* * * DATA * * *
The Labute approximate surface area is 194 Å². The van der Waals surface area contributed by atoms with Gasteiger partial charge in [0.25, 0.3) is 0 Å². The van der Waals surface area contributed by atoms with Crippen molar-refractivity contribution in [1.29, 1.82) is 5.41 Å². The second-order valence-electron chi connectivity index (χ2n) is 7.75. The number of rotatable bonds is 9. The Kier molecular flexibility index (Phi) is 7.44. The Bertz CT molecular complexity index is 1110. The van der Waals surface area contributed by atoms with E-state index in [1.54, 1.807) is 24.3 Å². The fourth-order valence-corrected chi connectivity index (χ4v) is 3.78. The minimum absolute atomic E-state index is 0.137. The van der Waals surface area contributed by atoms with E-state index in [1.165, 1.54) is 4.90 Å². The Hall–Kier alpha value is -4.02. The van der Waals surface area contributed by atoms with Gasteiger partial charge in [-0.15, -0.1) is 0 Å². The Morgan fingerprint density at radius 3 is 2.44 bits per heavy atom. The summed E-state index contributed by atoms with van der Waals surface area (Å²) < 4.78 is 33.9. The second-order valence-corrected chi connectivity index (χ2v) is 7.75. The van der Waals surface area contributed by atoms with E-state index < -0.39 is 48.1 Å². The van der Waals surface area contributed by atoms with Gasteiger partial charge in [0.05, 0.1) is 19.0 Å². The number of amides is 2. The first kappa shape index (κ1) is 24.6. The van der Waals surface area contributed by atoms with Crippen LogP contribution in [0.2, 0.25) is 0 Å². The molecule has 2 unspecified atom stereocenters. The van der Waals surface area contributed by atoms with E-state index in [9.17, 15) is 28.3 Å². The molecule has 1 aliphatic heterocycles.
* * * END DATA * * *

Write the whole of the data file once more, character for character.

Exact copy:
The Labute approximate surface area is 194 Å². The van der Waals surface area contributed by atoms with Gasteiger partial charge in [0.25, 0.3) is 0 Å². The van der Waals surface area contributed by atoms with Crippen molar-refractivity contribution in [1.29, 1.82) is 5.41 Å². The second-order valence-electron chi connectivity index (χ2n) is 7.75. The number of rotatable bonds is 9. The Kier molecular flexibility index (Phi) is 7.44. The Bertz CT molecular complexity index is 1110. The van der Waals surface area contributed by atoms with E-state index in [1.54, 1.807) is 24.3 Å². The fourth-order valence-corrected chi connectivity index (χ4v) is 3.78. The minimum absolute atomic E-state index is 0.137. The van der Waals surface area contributed by atoms with E-state index in [1.165, 1.54) is 4.90 Å². The Hall–Kier alpha value is -4.02. The van der Waals surface area contributed by atoms with Gasteiger partial charge in [-0.15, -0.1) is 0 Å². The Morgan fingerprint density at radius 3 is 2.44 bits per heavy atom. The summed E-state index contributed by atoms with van der Waals surface area (Å²) < 4.78 is 33.9. The second-order valence-corrected chi connectivity index (χ2v) is 7.75. The van der Waals surface area contributed by atoms with E-state index < -0.39 is 48.1 Å². The van der Waals surface area contributed by atoms with Gasteiger partial charge in [0.05, 0.1) is 19.0 Å². The number of amides is 2. The first kappa shape index (κ1) is 24.6. The van der Waals surface area contributed by atoms with Crippen LogP contribution in [0.2, 0.25) is 0 Å². The molecule has 2 unspecified atom stereocenters. The van der Waals surface area contributed by atoms with E-state index in [9.17, 15) is 28.3 Å². The molecule has 1 aliphatic heterocycles.